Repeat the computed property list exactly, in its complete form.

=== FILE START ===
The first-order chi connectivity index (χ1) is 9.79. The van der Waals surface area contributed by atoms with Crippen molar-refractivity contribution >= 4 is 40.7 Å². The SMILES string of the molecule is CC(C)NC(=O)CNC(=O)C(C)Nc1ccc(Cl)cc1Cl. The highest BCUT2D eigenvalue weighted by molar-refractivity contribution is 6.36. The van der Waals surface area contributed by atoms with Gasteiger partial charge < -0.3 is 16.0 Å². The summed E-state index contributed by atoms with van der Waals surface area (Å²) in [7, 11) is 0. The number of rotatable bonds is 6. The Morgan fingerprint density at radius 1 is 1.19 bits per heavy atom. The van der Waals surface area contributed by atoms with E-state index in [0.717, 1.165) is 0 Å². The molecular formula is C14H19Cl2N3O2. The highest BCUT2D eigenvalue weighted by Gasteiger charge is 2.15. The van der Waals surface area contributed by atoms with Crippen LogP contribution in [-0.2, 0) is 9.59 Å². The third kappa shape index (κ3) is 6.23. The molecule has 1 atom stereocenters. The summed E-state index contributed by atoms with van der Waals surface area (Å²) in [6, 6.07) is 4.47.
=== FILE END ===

The first-order chi connectivity index (χ1) is 9.79. The van der Waals surface area contributed by atoms with Crippen molar-refractivity contribution >= 4 is 40.7 Å². The SMILES string of the molecule is CC(C)NC(=O)CNC(=O)C(C)Nc1ccc(Cl)cc1Cl. The highest BCUT2D eigenvalue weighted by molar-refractivity contribution is 6.36. The van der Waals surface area contributed by atoms with Gasteiger partial charge < -0.3 is 16.0 Å². The summed E-state index contributed by atoms with van der Waals surface area (Å²) in [7, 11) is 0. The number of rotatable bonds is 6. The Morgan fingerprint density at radius 1 is 1.19 bits per heavy atom. The van der Waals surface area contributed by atoms with E-state index in [0.717, 1.165) is 0 Å². The molecular formula is C14H19Cl2N3O2. The highest BCUT2D eigenvalue weighted by Gasteiger charge is 2.15. The van der Waals surface area contributed by atoms with Crippen LogP contribution in [-0.2, 0) is 9.59 Å². The third kappa shape index (κ3) is 6.23. The molecule has 1 atom stereocenters. The summed E-state index contributed by atoms with van der Waals surface area (Å²) in [6, 6.07) is 4.47.